Microsoft is expected to report strong sales for its Surface Pro 3 and the momentum could continue courtesy of business customers.
When Microsoft launched its first Surface two years ago, the device was aimed at consumers and positioned as a bring your own device/laptop type play. About 18 months ago, Microsoft began focusing on business sales. With the launch of Surface Pro, the enterprise push was at full throttle. Now it's likely that Surface Pro 3 momentum can be carried by businesses.
This Surface halo effect possibility was evident at a lunch in New York highlighting a retail point of sale partnership between eBay's PayPal and Microsoft. The win-win partnership goes like this. PayPal launches a software developer kit for its Here app and gets favored access to Microsoft's ecosystem. Microsoft can use PayPal to enable a strong point of sale entry for small businesses.
What's the big deal? Small businesses are more likely to create a halo effect for Surface Pro relative to large enterprises. Sure, customers such as Coca Cola, BMW and Lufthansa are nice wins for the Surface, but to see the device in the wild you would need to be delivering soda, selling cars or hanging out in an airline cockpit.
SMBs can give Microsoft's Surface more exposure to offset the MacBook Air and iPad crowds in Starbucks. Consider the following:
Amy Berend, owner of Bridal Boutique, a Lewisville, Texas bridal store, is piloting a Surface, PayPal and iConnectPOS combination to move dress buyers around her 9,000 square foot store and reduce checkout friction.
A mobile point of sale approach allows Berend to close sales before brides have to sign paperwork about not returning a dress and other issues. Berend noted that 5 to 10 brides a month change their minds about a dress between the time they select one and actually sign the paperwork.
The PayPal-Surface combination makes the sale mobile so Berend can get paperwork sign off and credit card data as a dress choice is made.
Customers like the Surface approach and tell friends because it improves service.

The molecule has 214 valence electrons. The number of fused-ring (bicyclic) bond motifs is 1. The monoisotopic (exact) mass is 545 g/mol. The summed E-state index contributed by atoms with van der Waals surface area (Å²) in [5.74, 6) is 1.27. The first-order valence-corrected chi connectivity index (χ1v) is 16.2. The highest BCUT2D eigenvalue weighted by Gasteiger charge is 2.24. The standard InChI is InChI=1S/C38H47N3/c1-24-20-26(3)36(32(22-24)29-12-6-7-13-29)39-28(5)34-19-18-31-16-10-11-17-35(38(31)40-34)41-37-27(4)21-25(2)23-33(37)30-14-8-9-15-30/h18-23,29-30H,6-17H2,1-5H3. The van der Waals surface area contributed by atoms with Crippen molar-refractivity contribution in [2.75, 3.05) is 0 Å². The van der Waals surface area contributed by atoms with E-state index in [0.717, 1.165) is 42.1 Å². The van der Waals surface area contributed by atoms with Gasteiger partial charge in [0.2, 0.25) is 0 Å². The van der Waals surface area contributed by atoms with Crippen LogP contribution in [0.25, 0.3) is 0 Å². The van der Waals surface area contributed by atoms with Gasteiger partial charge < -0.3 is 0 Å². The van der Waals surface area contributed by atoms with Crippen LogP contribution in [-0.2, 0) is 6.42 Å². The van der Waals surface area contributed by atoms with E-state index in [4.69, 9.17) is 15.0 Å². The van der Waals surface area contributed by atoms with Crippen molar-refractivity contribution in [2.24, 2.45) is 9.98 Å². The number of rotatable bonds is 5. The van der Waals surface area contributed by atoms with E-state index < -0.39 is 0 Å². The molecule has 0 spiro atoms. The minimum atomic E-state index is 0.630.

Before you know it you have a bunch of chatty brides advocating a Microsoft device.
Carry the SMB push out and Microsoft and its channel partners such as CDW could get some leverage.
Panos Panay, corporate vice president for Surface Computing at Microsoft, was nearing the giddy mark listening to Berend talk about the pilot. SMBs and partnerships like the one with PayPal "are huge for us," said Panay. He argued that potential customers are starting to get the appeal of the hybrid PC-tablet device. To Panay, the vision behind Surface may best be illustrated by SMBs.
"SMBs have adaptability and show off Surface," said Panay, who added that the technology and business cases scale to large enterprises.
Panay acknowledged that it takes a while for customers to get the argument that Surface plays tablet and PC roles. "It's a tablet but also a PC," said Panay, who is clearly gunning for iPad replacements in businesses. "That 'but' is a big deal."
In any case, analysts are optimistic about Surface Pro 3 sales. Brendan Barnicle, an analyst at Pacific Crest, is expecting Surface Pro 3 to contribute more than $1.1 billion in revenue in Microsoft's fiscal second quarter. He's expecting Microsoft's computer and gaming hardware unit to deliver December quarter sales of $3.85 billion.
Barnicle said in a late December research note:
Over the past week we spoke with more than 50 retailers across the United States. They reported surprisingly strong sales of Surface Pro 3. It is increasingly viewed as a laptop replacement for business users and students. Inventory levels are lean, with most retailers averaging six to eight days of sales on hand. Channel partners expect that Surface Pro 3 strength can continue into the new year as enterprise clients are showing more interest in the product.